Why and how to teach history of economic thought..

An excellent paper by Avi J. Cohen of York University and Center Ross Emmett of  Michigan State University.

This blog has discussed why to teach econ history many times..The paper also adds on how to teach and build a syllabus for the subject:

This draft chapter for the Elgar International Handbook on Teaching and Learning Economics is intended to give advice to instructors who might be teaching a history of economic thought course to undergraduates for the first time or who have perhaps been teaching for a while but would like to refresh their courses.

We sketch the history of courses in the history of economic thought, the expanding scope and research activity in the field, and offer suggestions and resources for a one-semester course. We suggest learning objectives for organizing the course, and discuss supplementary teaching goals (multidisciplinary scholarship and reading/writing instruction) and teaching challenges (time constraints and selection of readings). Our emphasis is on helping students understand economics – past and present –as historically produced knowledge.

The authors numerous online resources and also help build an outline for such a course.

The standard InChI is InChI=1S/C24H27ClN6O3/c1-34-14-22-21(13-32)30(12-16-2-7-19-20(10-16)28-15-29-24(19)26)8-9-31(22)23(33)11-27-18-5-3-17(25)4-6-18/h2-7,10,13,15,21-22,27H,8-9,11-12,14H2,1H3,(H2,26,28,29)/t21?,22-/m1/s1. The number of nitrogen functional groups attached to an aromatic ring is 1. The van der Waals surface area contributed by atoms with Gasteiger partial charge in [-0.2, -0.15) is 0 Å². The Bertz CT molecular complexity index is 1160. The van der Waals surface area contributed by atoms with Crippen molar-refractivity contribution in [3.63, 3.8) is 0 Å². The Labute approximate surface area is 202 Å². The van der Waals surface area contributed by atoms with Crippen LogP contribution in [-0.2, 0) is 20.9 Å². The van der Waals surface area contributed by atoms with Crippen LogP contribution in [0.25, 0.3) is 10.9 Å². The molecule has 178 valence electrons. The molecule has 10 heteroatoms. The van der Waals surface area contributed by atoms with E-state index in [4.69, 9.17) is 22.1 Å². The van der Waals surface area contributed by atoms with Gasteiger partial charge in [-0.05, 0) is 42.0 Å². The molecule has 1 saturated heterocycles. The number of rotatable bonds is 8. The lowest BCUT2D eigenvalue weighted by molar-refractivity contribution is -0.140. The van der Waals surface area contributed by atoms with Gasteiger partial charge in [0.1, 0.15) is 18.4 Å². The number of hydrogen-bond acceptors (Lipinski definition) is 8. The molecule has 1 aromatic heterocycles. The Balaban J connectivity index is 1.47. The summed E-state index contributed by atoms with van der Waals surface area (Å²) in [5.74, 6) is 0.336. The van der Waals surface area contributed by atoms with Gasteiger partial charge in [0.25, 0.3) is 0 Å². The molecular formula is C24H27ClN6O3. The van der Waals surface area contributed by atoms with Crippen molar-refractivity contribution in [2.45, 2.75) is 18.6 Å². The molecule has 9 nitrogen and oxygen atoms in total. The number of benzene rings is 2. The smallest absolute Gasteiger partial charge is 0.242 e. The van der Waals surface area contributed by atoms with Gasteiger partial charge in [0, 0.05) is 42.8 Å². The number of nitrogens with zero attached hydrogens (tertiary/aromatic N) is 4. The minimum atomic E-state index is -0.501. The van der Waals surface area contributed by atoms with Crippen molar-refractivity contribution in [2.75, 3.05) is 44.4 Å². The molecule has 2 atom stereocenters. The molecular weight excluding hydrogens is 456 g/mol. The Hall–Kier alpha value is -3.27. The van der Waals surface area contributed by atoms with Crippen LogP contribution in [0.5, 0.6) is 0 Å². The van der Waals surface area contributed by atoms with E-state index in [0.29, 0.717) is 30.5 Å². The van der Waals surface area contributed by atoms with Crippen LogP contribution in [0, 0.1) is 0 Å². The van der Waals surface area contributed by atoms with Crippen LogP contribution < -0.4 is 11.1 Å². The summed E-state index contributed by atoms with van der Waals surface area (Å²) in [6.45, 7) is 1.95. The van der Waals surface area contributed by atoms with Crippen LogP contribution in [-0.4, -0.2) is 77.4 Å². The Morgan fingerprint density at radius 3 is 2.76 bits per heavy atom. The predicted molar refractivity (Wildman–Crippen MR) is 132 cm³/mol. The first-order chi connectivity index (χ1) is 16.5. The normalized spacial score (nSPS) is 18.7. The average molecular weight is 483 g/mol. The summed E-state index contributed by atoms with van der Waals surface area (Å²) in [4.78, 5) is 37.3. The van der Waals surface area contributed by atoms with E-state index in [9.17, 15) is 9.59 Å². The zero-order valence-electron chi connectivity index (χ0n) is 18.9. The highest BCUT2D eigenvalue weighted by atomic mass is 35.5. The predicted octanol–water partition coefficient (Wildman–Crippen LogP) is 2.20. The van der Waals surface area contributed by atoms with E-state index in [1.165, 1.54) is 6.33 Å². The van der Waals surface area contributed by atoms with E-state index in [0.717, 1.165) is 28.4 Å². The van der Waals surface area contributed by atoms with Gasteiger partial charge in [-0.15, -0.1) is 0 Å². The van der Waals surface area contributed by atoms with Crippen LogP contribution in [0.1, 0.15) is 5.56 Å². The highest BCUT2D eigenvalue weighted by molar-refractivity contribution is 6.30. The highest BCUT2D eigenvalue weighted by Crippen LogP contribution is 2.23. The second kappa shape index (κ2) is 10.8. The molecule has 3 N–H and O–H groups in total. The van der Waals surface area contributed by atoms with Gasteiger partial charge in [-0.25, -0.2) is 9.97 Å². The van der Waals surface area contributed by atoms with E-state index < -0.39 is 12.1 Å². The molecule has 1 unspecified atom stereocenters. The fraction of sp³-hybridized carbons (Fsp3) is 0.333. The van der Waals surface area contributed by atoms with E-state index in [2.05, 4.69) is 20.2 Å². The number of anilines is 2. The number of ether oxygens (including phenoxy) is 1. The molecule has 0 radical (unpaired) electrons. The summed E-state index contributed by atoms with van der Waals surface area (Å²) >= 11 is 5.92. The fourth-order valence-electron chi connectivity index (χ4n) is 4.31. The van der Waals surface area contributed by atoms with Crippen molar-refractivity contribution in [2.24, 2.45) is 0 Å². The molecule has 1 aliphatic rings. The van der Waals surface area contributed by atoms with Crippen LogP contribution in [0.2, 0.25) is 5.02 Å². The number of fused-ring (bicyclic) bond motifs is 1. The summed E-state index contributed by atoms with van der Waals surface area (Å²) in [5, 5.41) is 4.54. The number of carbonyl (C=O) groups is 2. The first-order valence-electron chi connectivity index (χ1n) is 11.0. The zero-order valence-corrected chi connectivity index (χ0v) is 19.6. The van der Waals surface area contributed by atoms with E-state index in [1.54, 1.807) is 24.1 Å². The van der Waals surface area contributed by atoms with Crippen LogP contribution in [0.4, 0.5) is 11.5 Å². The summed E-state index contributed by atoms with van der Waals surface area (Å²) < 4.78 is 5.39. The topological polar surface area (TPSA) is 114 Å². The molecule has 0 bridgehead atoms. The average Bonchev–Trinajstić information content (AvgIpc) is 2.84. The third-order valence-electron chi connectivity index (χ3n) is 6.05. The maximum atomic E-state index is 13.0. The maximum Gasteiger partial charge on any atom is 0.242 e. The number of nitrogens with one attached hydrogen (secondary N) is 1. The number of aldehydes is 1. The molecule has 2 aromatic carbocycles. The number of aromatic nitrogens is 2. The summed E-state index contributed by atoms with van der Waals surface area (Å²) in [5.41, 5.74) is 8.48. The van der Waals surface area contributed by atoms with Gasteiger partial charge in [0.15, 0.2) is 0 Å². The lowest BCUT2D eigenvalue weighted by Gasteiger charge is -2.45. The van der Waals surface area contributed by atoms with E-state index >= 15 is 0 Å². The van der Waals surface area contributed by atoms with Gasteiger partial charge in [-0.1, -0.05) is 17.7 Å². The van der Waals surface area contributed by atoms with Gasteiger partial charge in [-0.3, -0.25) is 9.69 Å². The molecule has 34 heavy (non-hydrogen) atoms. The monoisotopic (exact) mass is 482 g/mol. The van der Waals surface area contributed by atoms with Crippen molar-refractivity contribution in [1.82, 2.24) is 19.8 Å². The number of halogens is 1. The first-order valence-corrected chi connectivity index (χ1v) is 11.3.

Very useful reading…

One Response to “Why and how to teach history of economic thought..”

  1. driss Says:

    The question about why and how to teach the history of economic thought is a perennial one..Teaching is to be related to learning,
    therefore the focus of attention should be placed on the teacher
    and the student,so as to appreciate the impact of teh programs
    conceived.Rudyard Kipling,Nobel Prize in Literature,1907,once said”I have six faithful serving friends,they taught me all i knew,,
    their names are:What,where,when,why,how and who.”Reference
    was made to one semester course,for either undergraduates or
    graduates,it is necessary,but not enough.One thing is certain,to
    better understand the future,one can’t help but focus attention on
    the past,in terms of “research””teaching”and “extension.”or what was referred to as”the un-holy”trinity,by the late Professor of Socio-
    logy,Dr Herbert Lioberger,from the University of Missouri,Columbia,
    Missouri.Also,lessons need be learned from past experiences,so
    as to better shape the future orientations invarious fields,be they
    scientific,cultural,legal,political,institutional,economic or ecological.

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